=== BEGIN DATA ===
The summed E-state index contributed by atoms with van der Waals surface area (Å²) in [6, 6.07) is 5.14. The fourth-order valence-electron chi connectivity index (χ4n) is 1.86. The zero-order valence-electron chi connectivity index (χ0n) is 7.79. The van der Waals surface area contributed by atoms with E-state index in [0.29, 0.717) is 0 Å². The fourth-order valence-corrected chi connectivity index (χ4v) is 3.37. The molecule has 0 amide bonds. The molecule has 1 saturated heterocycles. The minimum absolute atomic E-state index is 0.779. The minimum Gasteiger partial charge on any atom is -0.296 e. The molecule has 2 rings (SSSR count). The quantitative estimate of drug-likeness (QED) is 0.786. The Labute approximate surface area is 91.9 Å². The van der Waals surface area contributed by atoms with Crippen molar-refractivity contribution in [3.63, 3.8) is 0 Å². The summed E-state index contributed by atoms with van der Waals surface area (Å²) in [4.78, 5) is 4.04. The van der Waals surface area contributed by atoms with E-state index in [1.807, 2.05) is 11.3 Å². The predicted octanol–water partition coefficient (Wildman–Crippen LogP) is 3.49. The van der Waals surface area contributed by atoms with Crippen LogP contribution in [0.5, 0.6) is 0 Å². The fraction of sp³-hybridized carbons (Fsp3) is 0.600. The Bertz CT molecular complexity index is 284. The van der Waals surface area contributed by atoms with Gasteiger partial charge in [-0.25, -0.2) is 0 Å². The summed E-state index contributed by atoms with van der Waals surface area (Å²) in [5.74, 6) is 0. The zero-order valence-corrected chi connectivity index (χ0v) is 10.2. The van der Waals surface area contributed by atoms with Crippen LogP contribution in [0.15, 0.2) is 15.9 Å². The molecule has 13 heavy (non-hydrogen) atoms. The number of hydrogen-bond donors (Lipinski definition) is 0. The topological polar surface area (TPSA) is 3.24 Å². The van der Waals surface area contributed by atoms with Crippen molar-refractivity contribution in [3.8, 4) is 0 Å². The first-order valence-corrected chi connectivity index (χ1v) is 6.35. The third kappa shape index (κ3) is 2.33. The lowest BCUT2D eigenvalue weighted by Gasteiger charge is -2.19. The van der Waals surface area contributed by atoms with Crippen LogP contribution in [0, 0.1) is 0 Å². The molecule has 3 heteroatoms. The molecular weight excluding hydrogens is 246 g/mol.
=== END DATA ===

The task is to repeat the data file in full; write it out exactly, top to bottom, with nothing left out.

The summed E-state index contributed by atoms with van der Waals surface area (Å²) in [6, 6.07) is 5.14. The fourth-order valence-electron chi connectivity index (χ4n) is 1.86. The zero-order valence-electron chi connectivity index (χ0n) is 7.79. The van der Waals surface area contributed by atoms with E-state index in [0.29, 0.717) is 0 Å². The fourth-order valence-corrected chi connectivity index (χ4v) is 3.37. The molecule has 0 amide bonds. The molecule has 1 saturated heterocycles. The minimum absolute atomic E-state index is 0.779. The minimum Gasteiger partial charge on any atom is -0.296 e. The molecule has 2 rings (SSSR count). The quantitative estimate of drug-likeness (QED) is 0.786. The Labute approximate surface area is 91.9 Å². The van der Waals surface area contributed by atoms with Crippen molar-refractivity contribution in [3.63, 3.8) is 0 Å². The summed E-state index contributed by atoms with van der Waals surface area (Å²) in [4.78, 5) is 4.04. The van der Waals surface area contributed by atoms with E-state index in [1.807, 2.05) is 11.3 Å². The predicted octanol–water partition coefficient (Wildman–Crippen LogP) is 3.49. The van der Waals surface area contributed by atoms with Crippen LogP contribution in [0.5, 0.6) is 0 Å². The fraction of sp³-hybridized carbons (Fsp3) is 0.600. The Bertz CT molecular complexity index is 284. The van der Waals surface area contributed by atoms with Gasteiger partial charge in [-0.25, -0.2) is 0 Å². The summed E-state index contributed by atoms with van der Waals surface area (Å²) in [5.74, 6) is 0. The zero-order valence-corrected chi connectivity index (χ0v) is 10.2. The van der Waals surface area contributed by atoms with Crippen LogP contribution in [0.15, 0.2) is 15.9 Å². The molecule has 13 heavy (non-hydrogen) atoms. The number of hydrogen-bond donors (Lipinski definition) is 0. The topological polar surface area (TPSA) is 3.24 Å². The van der Waals surface area contributed by atoms with Crippen molar-refractivity contribution in [3.8, 4) is 0 Å². The first-order valence-corrected chi connectivity index (χ1v) is 6.35. The third kappa shape index (κ3) is 2.33. The lowest BCUT2D eigenvalue weighted by Gasteiger charge is -2.19. The van der Waals surface area contributed by atoms with Crippen LogP contribution in [0, 0.1) is 0 Å². The molecule has 3 heteroatoms. The molecular weight excluding hydrogens is 246 g/mol.